- Healthy Humility
Paul said “Do nothing out of selfish ambition or vain conceit, rather, in humility value others above yourselves” There is healthy humility and hurtful humility. C.S. Lewis said that true humility is not thinking less of yourself, it is thinking of yourself less.” Today we have trade healthy humility for that which is hurtful. This is not about spending our time putting ourselves down its about lifting others up. Humility is not the act of self-abasement it’s the act of seeing the significance in others. Putting yourself down is actually still a form of pride, because the focus is still on self. Paul is calling us to value people not devalue our person. So how do we lift others up? By treating them better than you would yourself. This is not just a radical concept; it is one that will revolutionize your relationships. It’s the exact opposite of what our culture teaches. We live in a world that is full of people who think they are better than everybody else. We have elevated selfishness to an art form and service to an afterthought. Jesus gives us the picture of humility for He did not look down on us He came down to us. He made the focus serving not self. But today instead of giving the glory to God and recognizing others and rejoicing in His creation we chose to criticize. Paul is calling us to cut out a critical spirit, because when you’re critical you’re thinking that you’re better than other people. Why do we like to criticize and pick out the faults in other people, because it makes us feel superior. We think that we can build ourselves up by putting other people down, but the Bible actually teaches the exact opposite. If you want to decrease the conflict in your life then decrease the criticism and increase healthy humility. Treat others better than you would your-self, this is a call to be people centered not self-centered. Proverbs 29:23 reminds us that “a man’s pride will bring him low, but the humble in spirit will retain honor.” Who are you valuing? Conceit will always lead to conflict. How are you responding to people is it with resentment or respect, are you competing or complimenting? The next step to reducing conflict is to replace conceit with:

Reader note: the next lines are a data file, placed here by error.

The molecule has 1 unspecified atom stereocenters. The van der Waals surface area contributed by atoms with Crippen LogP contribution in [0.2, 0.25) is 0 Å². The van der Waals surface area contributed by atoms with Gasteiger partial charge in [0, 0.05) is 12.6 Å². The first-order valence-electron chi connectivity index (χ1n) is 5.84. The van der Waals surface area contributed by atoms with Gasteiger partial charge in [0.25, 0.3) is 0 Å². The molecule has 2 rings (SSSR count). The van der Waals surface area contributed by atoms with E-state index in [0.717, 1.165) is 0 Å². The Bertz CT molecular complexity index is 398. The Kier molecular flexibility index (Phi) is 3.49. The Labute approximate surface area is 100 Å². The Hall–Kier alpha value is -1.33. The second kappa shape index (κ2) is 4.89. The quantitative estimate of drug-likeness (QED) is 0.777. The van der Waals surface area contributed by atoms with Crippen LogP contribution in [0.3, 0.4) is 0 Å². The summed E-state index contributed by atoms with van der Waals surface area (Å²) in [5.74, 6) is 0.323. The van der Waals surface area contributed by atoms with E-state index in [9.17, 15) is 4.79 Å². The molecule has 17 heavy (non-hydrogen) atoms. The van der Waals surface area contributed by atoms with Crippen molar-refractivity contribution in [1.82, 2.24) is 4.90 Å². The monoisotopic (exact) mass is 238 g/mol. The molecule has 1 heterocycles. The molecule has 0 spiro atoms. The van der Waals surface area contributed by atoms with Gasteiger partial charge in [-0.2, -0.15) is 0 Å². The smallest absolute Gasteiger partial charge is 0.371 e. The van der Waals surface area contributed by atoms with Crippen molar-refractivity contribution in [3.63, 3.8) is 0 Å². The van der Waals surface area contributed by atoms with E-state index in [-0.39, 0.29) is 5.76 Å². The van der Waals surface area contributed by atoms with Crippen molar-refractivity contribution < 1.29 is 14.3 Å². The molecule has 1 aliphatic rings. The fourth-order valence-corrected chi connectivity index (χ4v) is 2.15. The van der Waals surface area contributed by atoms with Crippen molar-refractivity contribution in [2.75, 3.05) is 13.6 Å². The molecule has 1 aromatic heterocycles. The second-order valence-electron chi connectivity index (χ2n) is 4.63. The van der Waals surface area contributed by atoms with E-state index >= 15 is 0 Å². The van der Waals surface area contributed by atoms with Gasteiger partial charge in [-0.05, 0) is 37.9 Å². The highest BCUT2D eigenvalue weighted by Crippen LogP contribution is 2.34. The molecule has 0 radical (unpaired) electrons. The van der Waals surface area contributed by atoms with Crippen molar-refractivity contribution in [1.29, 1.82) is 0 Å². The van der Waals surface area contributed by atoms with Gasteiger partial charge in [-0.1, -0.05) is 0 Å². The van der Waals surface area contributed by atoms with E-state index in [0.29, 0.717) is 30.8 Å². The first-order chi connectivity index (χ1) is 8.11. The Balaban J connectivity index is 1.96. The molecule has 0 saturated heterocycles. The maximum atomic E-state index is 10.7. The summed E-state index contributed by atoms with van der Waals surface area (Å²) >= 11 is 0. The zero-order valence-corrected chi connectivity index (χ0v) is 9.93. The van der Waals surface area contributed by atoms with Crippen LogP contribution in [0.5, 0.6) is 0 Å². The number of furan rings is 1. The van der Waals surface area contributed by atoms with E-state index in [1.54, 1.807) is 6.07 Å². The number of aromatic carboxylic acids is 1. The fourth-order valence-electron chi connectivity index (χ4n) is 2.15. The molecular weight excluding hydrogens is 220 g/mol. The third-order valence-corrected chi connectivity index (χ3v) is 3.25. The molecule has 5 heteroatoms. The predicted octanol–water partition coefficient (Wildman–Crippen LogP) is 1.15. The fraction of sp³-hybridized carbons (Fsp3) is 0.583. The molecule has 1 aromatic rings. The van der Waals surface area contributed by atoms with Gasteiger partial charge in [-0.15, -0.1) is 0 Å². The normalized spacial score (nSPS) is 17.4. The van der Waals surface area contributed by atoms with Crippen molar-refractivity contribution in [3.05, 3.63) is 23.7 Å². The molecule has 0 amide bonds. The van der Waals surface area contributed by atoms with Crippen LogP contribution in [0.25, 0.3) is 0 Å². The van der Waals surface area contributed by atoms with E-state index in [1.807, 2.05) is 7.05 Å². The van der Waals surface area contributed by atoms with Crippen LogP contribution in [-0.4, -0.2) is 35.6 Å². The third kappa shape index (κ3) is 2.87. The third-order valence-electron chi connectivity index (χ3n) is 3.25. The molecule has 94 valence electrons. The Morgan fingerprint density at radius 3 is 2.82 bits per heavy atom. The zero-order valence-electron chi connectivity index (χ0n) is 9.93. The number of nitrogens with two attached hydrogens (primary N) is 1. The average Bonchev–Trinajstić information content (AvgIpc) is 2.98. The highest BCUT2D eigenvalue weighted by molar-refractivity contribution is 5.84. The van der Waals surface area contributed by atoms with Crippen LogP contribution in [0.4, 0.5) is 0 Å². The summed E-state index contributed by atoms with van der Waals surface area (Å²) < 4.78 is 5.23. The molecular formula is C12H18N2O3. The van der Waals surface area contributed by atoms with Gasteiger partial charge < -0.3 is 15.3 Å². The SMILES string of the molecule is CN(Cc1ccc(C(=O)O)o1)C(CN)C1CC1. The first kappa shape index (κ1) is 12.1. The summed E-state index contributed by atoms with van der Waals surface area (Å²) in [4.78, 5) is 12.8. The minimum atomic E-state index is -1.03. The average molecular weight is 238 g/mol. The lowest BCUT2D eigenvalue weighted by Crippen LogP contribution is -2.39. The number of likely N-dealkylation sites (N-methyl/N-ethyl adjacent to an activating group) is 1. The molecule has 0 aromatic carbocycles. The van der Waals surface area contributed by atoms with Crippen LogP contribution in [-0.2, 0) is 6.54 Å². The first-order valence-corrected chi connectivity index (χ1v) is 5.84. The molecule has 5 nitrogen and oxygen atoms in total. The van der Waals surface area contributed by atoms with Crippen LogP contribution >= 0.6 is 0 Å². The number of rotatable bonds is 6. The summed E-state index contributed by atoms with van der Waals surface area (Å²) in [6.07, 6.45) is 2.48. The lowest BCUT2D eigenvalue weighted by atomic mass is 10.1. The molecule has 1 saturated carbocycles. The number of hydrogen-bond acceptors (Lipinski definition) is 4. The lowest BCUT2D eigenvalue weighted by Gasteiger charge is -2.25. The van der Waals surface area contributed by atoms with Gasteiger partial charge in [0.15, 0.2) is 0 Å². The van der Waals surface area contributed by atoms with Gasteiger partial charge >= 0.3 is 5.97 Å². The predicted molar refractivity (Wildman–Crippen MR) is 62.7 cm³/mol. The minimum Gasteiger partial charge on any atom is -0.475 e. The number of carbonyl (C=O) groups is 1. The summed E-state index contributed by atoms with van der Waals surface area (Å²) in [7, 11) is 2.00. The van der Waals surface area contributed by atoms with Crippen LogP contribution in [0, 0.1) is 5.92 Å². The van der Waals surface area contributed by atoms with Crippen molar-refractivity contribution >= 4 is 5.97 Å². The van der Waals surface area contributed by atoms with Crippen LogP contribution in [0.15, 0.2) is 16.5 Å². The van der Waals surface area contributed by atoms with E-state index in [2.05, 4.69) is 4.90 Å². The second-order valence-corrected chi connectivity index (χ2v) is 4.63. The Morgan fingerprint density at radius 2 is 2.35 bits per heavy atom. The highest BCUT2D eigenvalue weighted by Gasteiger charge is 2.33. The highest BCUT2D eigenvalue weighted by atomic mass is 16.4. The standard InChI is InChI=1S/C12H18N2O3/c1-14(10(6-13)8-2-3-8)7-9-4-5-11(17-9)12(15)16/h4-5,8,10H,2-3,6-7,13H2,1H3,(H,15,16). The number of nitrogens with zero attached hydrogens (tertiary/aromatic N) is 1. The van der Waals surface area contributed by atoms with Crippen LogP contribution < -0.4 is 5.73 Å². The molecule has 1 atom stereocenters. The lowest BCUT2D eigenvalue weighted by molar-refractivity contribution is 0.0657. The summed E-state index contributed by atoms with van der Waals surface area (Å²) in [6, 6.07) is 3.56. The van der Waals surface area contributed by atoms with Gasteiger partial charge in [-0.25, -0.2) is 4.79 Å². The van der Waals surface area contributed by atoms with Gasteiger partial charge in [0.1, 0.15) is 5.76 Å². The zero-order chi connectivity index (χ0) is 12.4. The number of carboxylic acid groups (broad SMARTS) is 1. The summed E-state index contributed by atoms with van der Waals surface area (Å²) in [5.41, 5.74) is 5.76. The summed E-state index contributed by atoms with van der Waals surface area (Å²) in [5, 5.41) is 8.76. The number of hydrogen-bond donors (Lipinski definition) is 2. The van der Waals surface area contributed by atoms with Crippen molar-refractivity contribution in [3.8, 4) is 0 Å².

- Caring Consideration